Friday, November 28, 2014
FAIRFIELD-SUISUN, CALIFORNIA
99 CENTS

Mortgage options include positive, negative outcomes

sievers column sig

By
From page B7 | July 20, 2014 |

It seems that you cannot listen to the radio for more than a few minutes without hearing the pitch from some mortgage company about how they can give you an unbelievable deal on refinancing your house.

Since interest rates are rising slightly but still low and most people have refinanced, the dynamics of the mortgage market are changing.

Two pitches seem common now. The first is a bid to lower the monthly payments. The second is to “accelerate” the payoff so you pay less interest over the life of the loan. Some caution is appropriate in both cases.

The mechanics of loans are straightforward, but not necessarily simple. You have only four basic variables: principal, interest rate, length of payback period, and payment. By tinkering with any of these four, you can adjust the others.

But nothing is free.

Creating a benefit for one variable causes a change with another, perhaps less desirable. Remember the cardinal rule for lenders, which was expressed in simple form by Will Rogers: “I am more concerned about the return of my money than the return on my money.”

Some promises are for very low monthly payments. Other pitches complain that so much of the payment goes to interest rather than principal in the early part of the loan. All these promises are aimed at letting the borrower get more from the deal. In such situations, looking at the circumstances from the perspective of the other side is often useful.

Just keep in mind that if you were the lender, you would want a fair interest rate and repayment of your money. Changing the particular pattern of the payments would be fine, as long as you receive what is fair.

Be cautious about low payments. Just by using the math for loans, you will find that low payments can only come from longer payment periods, lower interest rates, or less payment going to the principal.

Choosing a longer payment period, e.g. 40 years versus 30 years, reduces the monthly payment but does not change the interest rate. The payment decreases because you pay back principal in smaller amounts each month, but the total interest paid increases since you pay for a much longer period.

Interest rates that are initially below the market rates are usually tied to a higher rate later. Nothing is free. The pattern can be rearranged, but the lender expects a fair return when all is done. As the borrower, you need to examine the entire period covering both the lower and the higher rates to determine how you will handle the difference in cash flow requirements.

Paying less to principal is another way to lower the monthly payment. Some of the dangerous loans from a few years ago are no longer available, fortunately. These loans had low payments that only covered the interest or sometimes even less, so the loan balance actually increased. Such loans would never be paid off.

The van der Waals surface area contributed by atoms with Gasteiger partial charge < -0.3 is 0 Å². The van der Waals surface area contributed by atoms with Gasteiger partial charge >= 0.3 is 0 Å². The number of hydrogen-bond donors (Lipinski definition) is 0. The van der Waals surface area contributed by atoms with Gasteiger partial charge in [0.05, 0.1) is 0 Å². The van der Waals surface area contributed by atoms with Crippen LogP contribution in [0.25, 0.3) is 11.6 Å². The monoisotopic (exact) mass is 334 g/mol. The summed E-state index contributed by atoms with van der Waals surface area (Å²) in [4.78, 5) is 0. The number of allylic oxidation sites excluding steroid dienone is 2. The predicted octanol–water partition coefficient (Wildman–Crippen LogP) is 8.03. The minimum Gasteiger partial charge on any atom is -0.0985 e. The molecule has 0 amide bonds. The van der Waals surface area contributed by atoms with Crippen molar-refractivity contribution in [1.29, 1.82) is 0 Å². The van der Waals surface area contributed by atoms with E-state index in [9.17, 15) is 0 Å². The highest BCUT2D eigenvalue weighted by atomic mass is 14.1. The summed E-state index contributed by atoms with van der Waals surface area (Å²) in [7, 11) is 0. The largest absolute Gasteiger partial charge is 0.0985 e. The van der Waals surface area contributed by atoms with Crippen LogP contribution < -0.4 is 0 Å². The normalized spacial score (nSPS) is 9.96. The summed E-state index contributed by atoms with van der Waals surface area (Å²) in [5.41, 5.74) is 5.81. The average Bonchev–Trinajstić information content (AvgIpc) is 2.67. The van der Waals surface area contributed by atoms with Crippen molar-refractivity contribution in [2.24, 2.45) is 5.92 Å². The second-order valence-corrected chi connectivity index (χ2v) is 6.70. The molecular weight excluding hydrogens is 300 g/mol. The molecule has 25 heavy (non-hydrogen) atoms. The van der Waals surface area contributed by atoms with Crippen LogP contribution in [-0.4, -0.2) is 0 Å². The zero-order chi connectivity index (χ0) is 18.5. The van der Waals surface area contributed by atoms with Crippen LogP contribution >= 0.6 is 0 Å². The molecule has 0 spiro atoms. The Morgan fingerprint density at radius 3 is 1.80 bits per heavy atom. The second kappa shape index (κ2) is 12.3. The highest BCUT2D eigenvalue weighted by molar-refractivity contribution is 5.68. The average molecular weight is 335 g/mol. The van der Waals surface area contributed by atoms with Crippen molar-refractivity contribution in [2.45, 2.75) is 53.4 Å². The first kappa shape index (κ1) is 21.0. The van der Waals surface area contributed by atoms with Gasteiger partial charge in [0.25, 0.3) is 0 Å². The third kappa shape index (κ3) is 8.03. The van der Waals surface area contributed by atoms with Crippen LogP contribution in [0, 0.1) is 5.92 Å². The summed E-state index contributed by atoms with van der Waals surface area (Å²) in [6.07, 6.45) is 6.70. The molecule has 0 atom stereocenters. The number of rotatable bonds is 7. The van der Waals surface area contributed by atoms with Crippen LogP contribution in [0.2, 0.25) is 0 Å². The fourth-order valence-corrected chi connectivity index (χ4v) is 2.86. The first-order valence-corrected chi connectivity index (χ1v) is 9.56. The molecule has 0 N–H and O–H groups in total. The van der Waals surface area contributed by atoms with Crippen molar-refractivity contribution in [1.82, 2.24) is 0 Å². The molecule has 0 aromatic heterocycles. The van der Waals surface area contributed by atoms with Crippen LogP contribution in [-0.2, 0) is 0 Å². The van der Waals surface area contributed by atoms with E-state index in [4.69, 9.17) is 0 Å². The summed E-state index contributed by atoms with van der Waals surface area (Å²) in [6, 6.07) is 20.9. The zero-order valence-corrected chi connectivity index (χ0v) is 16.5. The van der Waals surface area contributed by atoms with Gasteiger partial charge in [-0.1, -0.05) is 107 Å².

Another pitch is to “accelerate” the loan. The appeal is that more money goes to principal and the total interest for the life of the loan is less. This is absolutely true, but the fact is that the payment must increase significantly to make the deal work, an item that the pitchman cleverly leaves out.

The new kinds of loans have intriguing traits that may be useful, and certainly may seem appealing. Remember that getting into a particular loan is easy. Be certain to plan how to get out when your situation requires it. Do not let the loan details surprise you.

As always, investigate before you sign. Seek professional advice if you have questions.

Mark Sievers, president of Epsilon Financial Group, is a certified financial planner with a master’s in business administration from the University of California, Berkeley. Contact him at mark@wealthmatters.com.

LEAVE A COMMENT

Discussion | No comments

The Daily Republic does not necessarily condone the comments here, nor does it review every post. Read our full policy

.

Solano News

 
Solano Turkey Trot draws 2,600 to college

By Ryan McCarthy | From Page: A1 | Gallery

 
 
Il Fiorello schedules olive milling day

By Susan Hiland | From Page: A3

 
Early Black Friday shoppers take advantage of deals

By Susan Hiland | From Page: A3 | Gallery

Eagle Scout project adds floating docks at Rockville Park

By Susan Hiland | From Page: A4 | Gallery

 
.

US / World

‘Guardian angel,’ community join to give man home

By The Associated Press | From Page: A1

 
US celebrates Thanksgiving with parades, turkey

By The Associated Press | From Page: A3 | Gallery

Tons of marijuana seized in Central California

By The Associated Press | From Page: A4, 4 Comments

 
Gorilla death prompts San Francisco Zoo changes

By The Associated Press | From Page: A4, 1 Comment

Health agents still unpaid after plan’s rollout

By The Associated Press | From Page: A4

 
California Burger King employee finds $100,000

By The Associated Press | From Page: A4, 1 Comment

At 1 month, US Ebola monitors finding no cases